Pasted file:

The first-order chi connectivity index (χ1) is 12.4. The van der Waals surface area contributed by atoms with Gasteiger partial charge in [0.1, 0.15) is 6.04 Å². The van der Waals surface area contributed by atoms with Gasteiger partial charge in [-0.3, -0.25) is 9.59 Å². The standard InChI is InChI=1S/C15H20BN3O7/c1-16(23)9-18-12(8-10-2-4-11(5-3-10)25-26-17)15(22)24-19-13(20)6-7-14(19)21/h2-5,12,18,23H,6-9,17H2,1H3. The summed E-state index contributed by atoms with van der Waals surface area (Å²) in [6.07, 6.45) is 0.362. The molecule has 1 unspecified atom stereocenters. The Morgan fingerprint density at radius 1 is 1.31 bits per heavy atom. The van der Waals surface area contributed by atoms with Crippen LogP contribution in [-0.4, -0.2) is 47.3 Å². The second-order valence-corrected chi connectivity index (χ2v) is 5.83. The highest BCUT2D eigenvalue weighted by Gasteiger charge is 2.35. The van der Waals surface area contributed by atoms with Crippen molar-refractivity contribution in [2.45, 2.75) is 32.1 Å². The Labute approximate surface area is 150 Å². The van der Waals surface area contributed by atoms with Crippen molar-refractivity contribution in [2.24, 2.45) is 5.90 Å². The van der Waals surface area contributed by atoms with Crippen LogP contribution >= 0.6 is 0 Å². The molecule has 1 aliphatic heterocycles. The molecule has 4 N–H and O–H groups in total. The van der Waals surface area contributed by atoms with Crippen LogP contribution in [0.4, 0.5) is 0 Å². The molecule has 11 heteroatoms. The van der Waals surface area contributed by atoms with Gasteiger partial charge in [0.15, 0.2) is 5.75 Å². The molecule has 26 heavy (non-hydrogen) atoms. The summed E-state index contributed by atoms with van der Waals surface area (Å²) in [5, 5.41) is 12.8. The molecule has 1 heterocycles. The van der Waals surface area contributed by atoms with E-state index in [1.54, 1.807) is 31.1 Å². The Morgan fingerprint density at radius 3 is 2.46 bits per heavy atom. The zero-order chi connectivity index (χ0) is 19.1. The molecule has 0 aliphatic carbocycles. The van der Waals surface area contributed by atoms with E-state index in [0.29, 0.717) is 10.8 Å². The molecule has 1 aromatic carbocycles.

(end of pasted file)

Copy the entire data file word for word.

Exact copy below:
The first-order chi connectivity index (χ1) is 12.4. The van der Waals surface area contributed by atoms with Gasteiger partial charge in [0.1, 0.15) is 6.04 Å². The van der Waals surface area contributed by atoms with Gasteiger partial charge in [-0.3, -0.25) is 9.59 Å². The standard InChI is InChI=1S/C15H20BN3O7/c1-16(23)9-18-12(8-10-2-4-11(5-3-10)25-26-17)15(22)24-19-13(20)6-7-14(19)21/h2-5,12,18,23H,6-9,17H2,1H3. The summed E-state index contributed by atoms with van der Waals surface area (Å²) in [6.07, 6.45) is 0.362. The molecule has 1 unspecified atom stereocenters. The Morgan fingerprint density at radius 1 is 1.31 bits per heavy atom. The van der Waals surface area contributed by atoms with Crippen LogP contribution in [-0.4, -0.2) is 47.3 Å². The second-order valence-corrected chi connectivity index (χ2v) is 5.83. The highest BCUT2D eigenvalue weighted by Gasteiger charge is 2.35. The van der Waals surface area contributed by atoms with Crippen molar-refractivity contribution in [2.45, 2.75) is 32.1 Å². The Labute approximate surface area is 150 Å². The van der Waals surface area contributed by atoms with Crippen molar-refractivity contribution in [2.24, 2.45) is 5.90 Å². The van der Waals surface area contributed by atoms with Crippen LogP contribution >= 0.6 is 0 Å². The molecule has 1 aliphatic heterocycles. The molecule has 4 N–H and O–H groups in total. The van der Waals surface area contributed by atoms with Crippen LogP contribution in [0.4, 0.5) is 0 Å². The molecule has 11 heteroatoms. The van der Waals surface area contributed by atoms with Gasteiger partial charge in [0.15, 0.2) is 5.75 Å². The molecule has 26 heavy (non-hydrogen) atoms. The summed E-state index contributed by atoms with van der Waals surface area (Å²) in [5, 5.41) is 12.8. The molecule has 1 heterocycles. The van der Waals surface area contributed by atoms with E-state index in [1.54, 1.807) is 31.1 Å². The Morgan fingerprint density at radius 3 is 2.46 bits per heavy atom. The zero-order chi connectivity index (χ0) is 19.1. The molecule has 0 aliphatic carbocycles. The van der Waals surface area contributed by atoms with E-state index in [0.29, 0.717) is 10.8 Å². The molecule has 1 aromatic carbocycles.